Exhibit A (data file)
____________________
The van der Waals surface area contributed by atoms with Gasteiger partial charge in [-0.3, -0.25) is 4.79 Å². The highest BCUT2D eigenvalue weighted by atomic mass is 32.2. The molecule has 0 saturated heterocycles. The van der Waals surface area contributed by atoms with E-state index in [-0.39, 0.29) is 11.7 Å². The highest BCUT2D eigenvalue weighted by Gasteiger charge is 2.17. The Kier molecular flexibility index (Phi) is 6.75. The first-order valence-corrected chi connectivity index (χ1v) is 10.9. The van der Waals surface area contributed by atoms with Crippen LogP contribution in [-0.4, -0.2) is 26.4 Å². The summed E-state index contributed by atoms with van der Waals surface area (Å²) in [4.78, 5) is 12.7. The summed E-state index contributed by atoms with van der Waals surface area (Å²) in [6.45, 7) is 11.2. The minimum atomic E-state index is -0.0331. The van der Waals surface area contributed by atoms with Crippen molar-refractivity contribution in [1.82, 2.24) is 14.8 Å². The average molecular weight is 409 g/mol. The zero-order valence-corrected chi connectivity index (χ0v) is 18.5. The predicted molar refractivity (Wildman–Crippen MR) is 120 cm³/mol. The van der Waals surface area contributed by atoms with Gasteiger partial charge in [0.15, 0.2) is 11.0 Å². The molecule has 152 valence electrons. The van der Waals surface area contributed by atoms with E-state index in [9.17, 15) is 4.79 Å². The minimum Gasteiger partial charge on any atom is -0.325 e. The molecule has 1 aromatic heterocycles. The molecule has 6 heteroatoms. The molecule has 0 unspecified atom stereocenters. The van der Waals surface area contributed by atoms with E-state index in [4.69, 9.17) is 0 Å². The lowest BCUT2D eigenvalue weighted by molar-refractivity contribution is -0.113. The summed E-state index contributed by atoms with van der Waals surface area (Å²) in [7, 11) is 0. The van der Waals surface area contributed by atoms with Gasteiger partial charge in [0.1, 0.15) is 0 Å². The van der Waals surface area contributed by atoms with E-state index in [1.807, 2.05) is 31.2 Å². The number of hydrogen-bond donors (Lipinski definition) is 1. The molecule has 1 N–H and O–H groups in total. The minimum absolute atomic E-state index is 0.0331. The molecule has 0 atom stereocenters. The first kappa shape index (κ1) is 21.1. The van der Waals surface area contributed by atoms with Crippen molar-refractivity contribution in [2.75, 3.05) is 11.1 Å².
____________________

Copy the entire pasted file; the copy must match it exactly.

The van der Waals surface area contributed by atoms with Gasteiger partial charge in [-0.3, -0.25) is 4.79 Å². The highest BCUT2D eigenvalue weighted by atomic mass is 32.2. The molecule has 0 saturated heterocycles. The van der Waals surface area contributed by atoms with E-state index in [-0.39, 0.29) is 11.7 Å². The highest BCUT2D eigenvalue weighted by Gasteiger charge is 2.17. The Kier molecular flexibility index (Phi) is 6.75. The first-order valence-corrected chi connectivity index (χ1v) is 10.9. The van der Waals surface area contributed by atoms with Crippen LogP contribution in [-0.4, -0.2) is 26.4 Å². The summed E-state index contributed by atoms with van der Waals surface area (Å²) in [4.78, 5) is 12.7. The summed E-state index contributed by atoms with van der Waals surface area (Å²) in [6.45, 7) is 11.2. The minimum atomic E-state index is -0.0331. The van der Waals surface area contributed by atoms with Crippen molar-refractivity contribution in [1.82, 2.24) is 14.8 Å². The average molecular weight is 409 g/mol. The zero-order valence-corrected chi connectivity index (χ0v) is 18.5. The predicted molar refractivity (Wildman–Crippen MR) is 120 cm³/mol. The van der Waals surface area contributed by atoms with Gasteiger partial charge in [0.15, 0.2) is 11.0 Å². The molecule has 152 valence electrons. The van der Waals surface area contributed by atoms with E-state index in [9.17, 15) is 4.79 Å². The minimum Gasteiger partial charge on any atom is -0.325 e. The molecule has 1 aromatic heterocycles. The molecule has 6 heteroatoms. The molecule has 0 unspecified atom stereocenters. The van der Waals surface area contributed by atoms with E-state index in [4.69, 9.17) is 0 Å². The lowest BCUT2D eigenvalue weighted by molar-refractivity contribution is -0.113. The summed E-state index contributed by atoms with van der Waals surface area (Å²) in [7, 11) is 0. The van der Waals surface area contributed by atoms with Gasteiger partial charge in [0.1, 0.15) is 0 Å². The van der Waals surface area contributed by atoms with E-state index in [1.807, 2.05) is 31.2 Å². The number of hydrogen-bond donors (Lipinski definition) is 1. The molecule has 1 N–H and O–H groups in total. The minimum absolute atomic E-state index is 0.0331. The molecule has 0 atom stereocenters. The first kappa shape index (κ1) is 21.1. The van der Waals surface area contributed by atoms with Crippen molar-refractivity contribution in [2.75, 3.05) is 11.1 Å².